what economists should learn from sociology
I was giving a talk about my research on the politics of the anti-war movement at the GMU econ department’s public choice seminar. At lunch, my good friend Bryan Caplan and his colleague Ilea Rainer asked me: what are five things that economists should learn from sociology? We didn’t get through all five, but here are three that came up:
- Sociologists have a deep appreciation of imitation and conformity as a basic feature of human behavior. Economists rarely model this explicitly. If it is so important, as sociologists have shown, then economists are really missing the boat.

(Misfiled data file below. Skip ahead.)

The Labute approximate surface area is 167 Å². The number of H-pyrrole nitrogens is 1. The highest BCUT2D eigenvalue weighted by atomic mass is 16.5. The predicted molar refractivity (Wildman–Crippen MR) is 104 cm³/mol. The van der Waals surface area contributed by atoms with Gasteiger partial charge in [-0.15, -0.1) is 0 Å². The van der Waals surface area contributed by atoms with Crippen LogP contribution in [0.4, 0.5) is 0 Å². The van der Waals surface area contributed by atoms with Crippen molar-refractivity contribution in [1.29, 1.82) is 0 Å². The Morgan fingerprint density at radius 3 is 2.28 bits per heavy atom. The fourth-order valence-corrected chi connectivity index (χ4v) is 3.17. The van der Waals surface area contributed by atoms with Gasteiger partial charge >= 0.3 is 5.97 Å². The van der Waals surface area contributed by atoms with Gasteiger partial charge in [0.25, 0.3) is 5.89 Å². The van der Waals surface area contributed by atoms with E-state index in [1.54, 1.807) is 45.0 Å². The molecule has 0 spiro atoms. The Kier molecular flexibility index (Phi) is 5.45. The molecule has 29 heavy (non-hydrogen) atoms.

- Social networks/social structure matters. Simple idea but few economists sit around and model the effects of social structure. Usually the best you get is a recognition that “norms” matter. My argument is that economists should care because social structures produce opportunities (e.g., you hear about jobs through networks). Most models assume that information/resources are out there but few wonder or model how networks/institutions create them.
- Collect some real data. Most economists are “data downloaders.” They are afraid to get out there and survey or observe people, which limits your questions to what major data sets have asked. Experimental work is an improvement, but it is still a highly artificial construction. Go out and observe some markets with your eyes and get your hands dirty. Live a little!
What would you add?
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